You can read about fractional distillation here.
In simple language, each component of a mixture that has a different boiling point will distill and be separated into its fractions, hence the name.
To determine the number of fractions you will get from your compound, you will first need to determine the number of possible isomers, look up the boiling point of each, and IF THE BOILING POINTS ARE SUFFICIENTLY DIFFERENT, then you could separate each of them.
Just a few tips when working out isomers for a molecular formula such as this.
1. If the molecular formula corresponds to Cn(Monovalent)2n+2 there are no double bonds/rings to be taken into account. Here it is C4(Monovalent)10 which corresponds to the formula so there are no double donds or rings. [There is a formula which calculates the number of double bond equivalents, but I do not need to complicate things]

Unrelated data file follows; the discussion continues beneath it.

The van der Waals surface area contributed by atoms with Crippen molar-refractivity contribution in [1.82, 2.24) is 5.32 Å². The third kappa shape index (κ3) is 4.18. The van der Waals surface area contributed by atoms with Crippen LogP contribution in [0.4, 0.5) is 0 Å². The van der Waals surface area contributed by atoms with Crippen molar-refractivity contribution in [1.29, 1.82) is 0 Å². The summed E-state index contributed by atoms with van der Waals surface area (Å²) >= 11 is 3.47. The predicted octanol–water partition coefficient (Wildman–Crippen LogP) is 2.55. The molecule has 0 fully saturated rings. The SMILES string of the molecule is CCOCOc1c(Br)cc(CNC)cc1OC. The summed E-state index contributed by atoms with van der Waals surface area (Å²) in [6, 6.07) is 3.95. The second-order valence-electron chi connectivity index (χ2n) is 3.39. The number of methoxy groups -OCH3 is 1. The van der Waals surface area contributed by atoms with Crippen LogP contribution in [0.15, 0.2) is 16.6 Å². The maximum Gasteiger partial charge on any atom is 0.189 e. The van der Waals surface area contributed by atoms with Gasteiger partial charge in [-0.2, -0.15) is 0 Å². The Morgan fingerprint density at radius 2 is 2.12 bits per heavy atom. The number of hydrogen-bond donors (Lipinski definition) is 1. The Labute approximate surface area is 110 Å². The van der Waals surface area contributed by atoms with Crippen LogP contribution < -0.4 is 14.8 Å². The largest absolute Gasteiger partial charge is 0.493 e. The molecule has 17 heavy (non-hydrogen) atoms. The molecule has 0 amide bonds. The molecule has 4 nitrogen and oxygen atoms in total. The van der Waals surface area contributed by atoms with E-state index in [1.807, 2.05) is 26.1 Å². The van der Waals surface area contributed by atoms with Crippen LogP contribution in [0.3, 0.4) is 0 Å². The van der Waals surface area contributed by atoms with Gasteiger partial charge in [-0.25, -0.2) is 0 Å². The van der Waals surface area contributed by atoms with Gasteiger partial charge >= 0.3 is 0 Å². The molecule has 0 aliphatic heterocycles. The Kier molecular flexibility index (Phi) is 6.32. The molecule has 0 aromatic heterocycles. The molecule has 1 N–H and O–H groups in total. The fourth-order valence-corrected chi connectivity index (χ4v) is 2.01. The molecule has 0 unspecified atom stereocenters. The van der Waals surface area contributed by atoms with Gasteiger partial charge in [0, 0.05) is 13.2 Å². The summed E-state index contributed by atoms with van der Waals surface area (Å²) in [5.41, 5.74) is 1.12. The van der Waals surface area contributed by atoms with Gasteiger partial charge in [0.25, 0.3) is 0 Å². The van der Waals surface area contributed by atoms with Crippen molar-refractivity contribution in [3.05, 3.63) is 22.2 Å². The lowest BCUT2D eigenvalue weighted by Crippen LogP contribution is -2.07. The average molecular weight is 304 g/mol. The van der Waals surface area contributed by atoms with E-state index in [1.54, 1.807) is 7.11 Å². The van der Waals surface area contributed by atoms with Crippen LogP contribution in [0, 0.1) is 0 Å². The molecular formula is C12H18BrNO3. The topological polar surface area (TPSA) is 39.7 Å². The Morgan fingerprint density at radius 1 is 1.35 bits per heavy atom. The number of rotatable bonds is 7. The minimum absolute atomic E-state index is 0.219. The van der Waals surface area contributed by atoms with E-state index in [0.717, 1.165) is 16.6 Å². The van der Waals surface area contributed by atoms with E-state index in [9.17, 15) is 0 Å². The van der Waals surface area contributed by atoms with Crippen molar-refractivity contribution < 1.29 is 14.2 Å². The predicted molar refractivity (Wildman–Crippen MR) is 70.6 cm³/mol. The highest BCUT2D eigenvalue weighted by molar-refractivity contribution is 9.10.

2. Decide on the hydrocarbon structures that are possible. There are only 2 here.
3. Using the hydrocarbon structures replace the H atoms, in this case with Cl atoms. There are a number of isomers, about 9 but I have only doodled on a envelope, plus some optical isomers.
In your answer I would note the optical isomers but the optical isomers can't be separated by fractional distillation.
Good luck, it is an interesting question.